Such a multifaceted implementation approach created challenges, however. It required individuals to work with new colleagues from across the college, many of whom had different worldviews and frames of reference. It also required cross-hierarchical collaboration and navigation of the power differentials that result when individuals with different levels of authority come together. In other words, in the context of institutional transformation efforts, “difference” manifests in the form of professional roles, responsibilities, reputation, and authority—achieved and assigned characteristics.

Differences in these achieved and assigned characteristics color individuals’ worldviews and interpretations of events. At all colleges in the study, project teams had trouble communicating the overarching goals of the iPASS reform to one another and to the broader college community. Members of information technology (IT) departments tended to view the project in terms of technology deployment, requiring discrete steps to make a new tool available to users. In contrast, student support staff were more likely to think about how technology could influence their day-to-day activities, in interaction with other, often complicated, redesigns of advising services and provisions of student support.

These two groups of stakeholders often spoke different languages (speaking of “deployment” and “system integration” versus “case management”), defined terminology differently (understanding “training” as learning to access a new tool versus learning to perform job duties in a new way), and even saw the intended timeline and goals of the project differently. At some colleges, like Crescent Community College,1 these differences were so dramatic that they delayed the project and shifted how project leaders presented iPASS to the wider campus community. Even at the end of the initiative, stakeholders at this college lacked a clear understanding of the reform’s purpose and thus did not use the new tool in ways that led to meaningful change.

Differences of status and power occurred within the projects because all colleges needed institutional leaders (such as presidents and provosts) to direct the reform process as well as day-to-day project leaders to shepherd the work. At some colleges, status differences were counterproductive. At Forest Hill University, the university provost provided us with a detailed rationale for transformation and a clear vision of how iPASS could improve student supports. But this vision did not reach project personnel, who were left to implement the initiative without a clear understanding of its purpose or expected impacts. They shared with us a different, narrower vision for the reform, and indicated that their efforts were due to the influence and expectations of college leadership, not their inherent belief in the change. Not surprisingly, we did not observe transformative change at this school.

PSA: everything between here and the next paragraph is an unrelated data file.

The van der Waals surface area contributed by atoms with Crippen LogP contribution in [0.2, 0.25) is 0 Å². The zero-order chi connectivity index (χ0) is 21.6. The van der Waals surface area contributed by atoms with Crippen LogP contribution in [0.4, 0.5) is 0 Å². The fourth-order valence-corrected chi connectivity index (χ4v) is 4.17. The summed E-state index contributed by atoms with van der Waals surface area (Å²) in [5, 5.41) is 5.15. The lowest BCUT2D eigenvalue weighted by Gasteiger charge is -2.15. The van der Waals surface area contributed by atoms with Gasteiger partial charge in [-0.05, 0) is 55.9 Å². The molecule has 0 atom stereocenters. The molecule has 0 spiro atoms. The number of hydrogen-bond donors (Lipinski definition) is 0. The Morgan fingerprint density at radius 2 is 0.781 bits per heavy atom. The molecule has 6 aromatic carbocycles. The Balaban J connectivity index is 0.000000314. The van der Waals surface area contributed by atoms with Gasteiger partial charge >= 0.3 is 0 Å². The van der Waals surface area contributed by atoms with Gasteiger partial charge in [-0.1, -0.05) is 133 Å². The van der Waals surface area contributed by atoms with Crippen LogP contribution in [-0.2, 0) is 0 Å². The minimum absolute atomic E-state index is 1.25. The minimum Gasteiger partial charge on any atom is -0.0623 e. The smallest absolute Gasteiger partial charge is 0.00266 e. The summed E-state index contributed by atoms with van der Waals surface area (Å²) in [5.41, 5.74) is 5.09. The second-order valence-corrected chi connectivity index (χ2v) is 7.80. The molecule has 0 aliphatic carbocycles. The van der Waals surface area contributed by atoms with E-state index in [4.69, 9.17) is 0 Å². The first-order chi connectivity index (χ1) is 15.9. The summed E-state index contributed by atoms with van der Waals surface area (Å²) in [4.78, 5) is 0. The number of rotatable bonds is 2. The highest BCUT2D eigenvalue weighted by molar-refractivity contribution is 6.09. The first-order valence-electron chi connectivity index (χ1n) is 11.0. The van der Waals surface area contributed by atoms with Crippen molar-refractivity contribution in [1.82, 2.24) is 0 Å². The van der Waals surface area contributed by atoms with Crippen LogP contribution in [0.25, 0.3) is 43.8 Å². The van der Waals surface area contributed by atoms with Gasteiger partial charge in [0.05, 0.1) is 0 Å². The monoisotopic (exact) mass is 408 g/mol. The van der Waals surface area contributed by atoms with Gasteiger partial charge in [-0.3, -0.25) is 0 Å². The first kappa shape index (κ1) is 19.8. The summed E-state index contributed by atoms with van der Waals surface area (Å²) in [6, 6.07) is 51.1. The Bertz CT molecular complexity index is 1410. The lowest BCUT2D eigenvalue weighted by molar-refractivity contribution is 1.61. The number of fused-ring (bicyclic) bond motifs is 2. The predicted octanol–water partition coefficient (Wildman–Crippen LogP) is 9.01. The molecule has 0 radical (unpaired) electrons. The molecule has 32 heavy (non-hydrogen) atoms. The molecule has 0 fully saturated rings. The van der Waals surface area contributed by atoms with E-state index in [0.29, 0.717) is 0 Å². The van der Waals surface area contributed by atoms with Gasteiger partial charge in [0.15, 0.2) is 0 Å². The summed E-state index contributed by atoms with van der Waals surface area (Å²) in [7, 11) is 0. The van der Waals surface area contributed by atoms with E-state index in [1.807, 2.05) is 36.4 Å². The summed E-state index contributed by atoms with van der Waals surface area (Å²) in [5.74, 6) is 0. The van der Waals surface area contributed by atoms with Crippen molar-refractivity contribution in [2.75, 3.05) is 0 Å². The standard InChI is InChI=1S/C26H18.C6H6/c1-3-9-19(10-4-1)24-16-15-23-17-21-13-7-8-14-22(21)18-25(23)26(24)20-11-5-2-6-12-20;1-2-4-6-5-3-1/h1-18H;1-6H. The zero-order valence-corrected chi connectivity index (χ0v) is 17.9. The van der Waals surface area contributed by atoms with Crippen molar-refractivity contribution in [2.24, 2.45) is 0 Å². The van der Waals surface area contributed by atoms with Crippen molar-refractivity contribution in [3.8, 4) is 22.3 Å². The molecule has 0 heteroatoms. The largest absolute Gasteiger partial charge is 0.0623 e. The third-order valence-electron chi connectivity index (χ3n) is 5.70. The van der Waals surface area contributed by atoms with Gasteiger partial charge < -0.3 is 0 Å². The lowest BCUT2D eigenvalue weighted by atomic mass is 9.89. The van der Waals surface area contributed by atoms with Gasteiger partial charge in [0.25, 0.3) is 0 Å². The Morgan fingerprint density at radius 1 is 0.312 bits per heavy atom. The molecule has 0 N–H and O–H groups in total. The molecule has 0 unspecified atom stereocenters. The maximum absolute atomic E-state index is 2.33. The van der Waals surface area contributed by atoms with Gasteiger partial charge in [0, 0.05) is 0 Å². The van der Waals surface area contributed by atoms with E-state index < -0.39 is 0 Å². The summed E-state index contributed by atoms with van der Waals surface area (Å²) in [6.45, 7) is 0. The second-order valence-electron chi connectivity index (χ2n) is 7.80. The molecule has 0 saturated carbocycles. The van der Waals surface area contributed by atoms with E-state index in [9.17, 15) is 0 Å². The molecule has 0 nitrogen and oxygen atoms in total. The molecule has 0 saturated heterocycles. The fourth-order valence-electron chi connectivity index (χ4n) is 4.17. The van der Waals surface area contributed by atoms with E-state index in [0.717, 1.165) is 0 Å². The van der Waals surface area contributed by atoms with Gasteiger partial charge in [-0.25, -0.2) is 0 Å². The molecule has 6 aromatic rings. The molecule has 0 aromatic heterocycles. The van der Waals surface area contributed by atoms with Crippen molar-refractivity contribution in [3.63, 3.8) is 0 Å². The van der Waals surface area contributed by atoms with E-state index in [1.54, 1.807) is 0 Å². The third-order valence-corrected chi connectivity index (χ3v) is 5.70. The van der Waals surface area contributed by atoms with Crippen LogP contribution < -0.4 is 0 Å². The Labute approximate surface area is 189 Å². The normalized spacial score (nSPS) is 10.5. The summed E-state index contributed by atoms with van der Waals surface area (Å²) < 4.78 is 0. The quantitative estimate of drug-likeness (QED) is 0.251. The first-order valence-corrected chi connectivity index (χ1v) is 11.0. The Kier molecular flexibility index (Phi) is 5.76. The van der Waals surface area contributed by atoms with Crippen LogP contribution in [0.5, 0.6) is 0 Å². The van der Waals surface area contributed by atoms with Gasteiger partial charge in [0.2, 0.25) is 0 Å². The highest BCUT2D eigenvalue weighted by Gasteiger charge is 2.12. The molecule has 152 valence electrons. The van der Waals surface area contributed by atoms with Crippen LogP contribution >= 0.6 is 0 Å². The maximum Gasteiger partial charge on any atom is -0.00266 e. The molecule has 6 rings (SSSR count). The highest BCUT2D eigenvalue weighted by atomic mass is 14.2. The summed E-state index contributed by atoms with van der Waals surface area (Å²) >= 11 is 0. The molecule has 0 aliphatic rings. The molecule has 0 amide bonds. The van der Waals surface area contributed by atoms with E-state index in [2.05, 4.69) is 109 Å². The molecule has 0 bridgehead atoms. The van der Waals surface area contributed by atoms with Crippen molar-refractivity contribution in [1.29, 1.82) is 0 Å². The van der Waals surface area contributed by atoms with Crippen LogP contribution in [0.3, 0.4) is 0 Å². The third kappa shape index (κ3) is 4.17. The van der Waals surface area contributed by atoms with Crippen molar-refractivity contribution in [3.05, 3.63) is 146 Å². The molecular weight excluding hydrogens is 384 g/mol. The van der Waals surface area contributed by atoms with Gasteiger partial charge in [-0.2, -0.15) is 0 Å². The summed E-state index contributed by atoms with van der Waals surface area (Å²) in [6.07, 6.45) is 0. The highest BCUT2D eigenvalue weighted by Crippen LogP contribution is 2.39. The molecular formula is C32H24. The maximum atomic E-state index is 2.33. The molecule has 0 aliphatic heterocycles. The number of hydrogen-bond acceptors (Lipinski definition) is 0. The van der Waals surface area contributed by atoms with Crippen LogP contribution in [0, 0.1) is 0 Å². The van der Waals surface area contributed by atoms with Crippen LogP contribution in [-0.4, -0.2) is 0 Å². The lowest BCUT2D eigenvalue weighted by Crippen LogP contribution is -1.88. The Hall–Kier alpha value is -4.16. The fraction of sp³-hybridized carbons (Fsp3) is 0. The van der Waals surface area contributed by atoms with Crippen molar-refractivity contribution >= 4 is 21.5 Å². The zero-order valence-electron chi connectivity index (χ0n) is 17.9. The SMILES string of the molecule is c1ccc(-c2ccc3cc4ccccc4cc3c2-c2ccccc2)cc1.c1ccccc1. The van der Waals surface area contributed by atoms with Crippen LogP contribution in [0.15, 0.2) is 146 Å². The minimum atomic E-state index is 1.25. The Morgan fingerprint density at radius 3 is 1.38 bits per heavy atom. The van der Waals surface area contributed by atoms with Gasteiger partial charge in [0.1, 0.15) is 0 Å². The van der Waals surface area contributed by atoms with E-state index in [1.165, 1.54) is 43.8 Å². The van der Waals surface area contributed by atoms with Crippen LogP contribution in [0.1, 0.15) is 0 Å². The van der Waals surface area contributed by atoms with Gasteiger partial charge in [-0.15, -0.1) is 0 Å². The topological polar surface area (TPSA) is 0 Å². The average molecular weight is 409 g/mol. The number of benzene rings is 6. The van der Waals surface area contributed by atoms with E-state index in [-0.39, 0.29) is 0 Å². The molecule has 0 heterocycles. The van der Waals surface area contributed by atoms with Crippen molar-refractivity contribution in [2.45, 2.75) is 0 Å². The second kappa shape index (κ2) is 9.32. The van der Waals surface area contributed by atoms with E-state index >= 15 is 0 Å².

Similarly, at Treetop College, college and project leadership were not aligned in their understanding of the potential for iPASS to be transformative. Project staff wanted to use technology to spur redesign of student supports, while institutional leadership was nominally supportive but did not put the weight of their offices behind the efforts. Left to their own devices and lacking institutional support, project leaders were unable to marshal change. Moreover, we repeatedly heard that project leaders felt powerless, given their lower institutional status, to encourage college leaders to provide more support. Ultimately, the narrow vision of the reform held by more powerful constituencies won out over a more transformative vision held by less powerful project leaders.

Working Effectively across Professional Differences

Though working across role-related differences was challenging at all institutions, three of the colleges successfully did so—and these same three colleges were able to leverage iPASS for transformative change. Here, I describe lessons garnered from two of these institutions that may apply to other colleges seeking to navigate role-related differences.

Leaders at Bluffview College deliberately sought to align worldviews among those holding different professional roles. The college’s implementation of reform was jointly driven by IT and student success professionals. Moreover, the IT director was included on the team responsible for setting the college’s student success agenda and developing new student support approaches. This enabled the IT staff to become invested in and prioritize iPASS. At the same time, the advising lead had deep knowledge of IT processes and needs and could “understand [IT]’s communication … and jargon.” In essence, these two individuals were able to code switch, enabling them to explain the overarching vision of the project in ways that were understandable to multiple sets of stakeholders.

In addition to staffing the project strategically and inclusively, the college overcame differences in worldview by devoting substantial time to cross-staff engagement and knowledge sharing. Project staff met regularly, engaging with one another as colleagues who each possessed unique and important expertise. Freeing up staff time to generate shared worldviews was a key way this college leveraged the iPASS reform for transformation.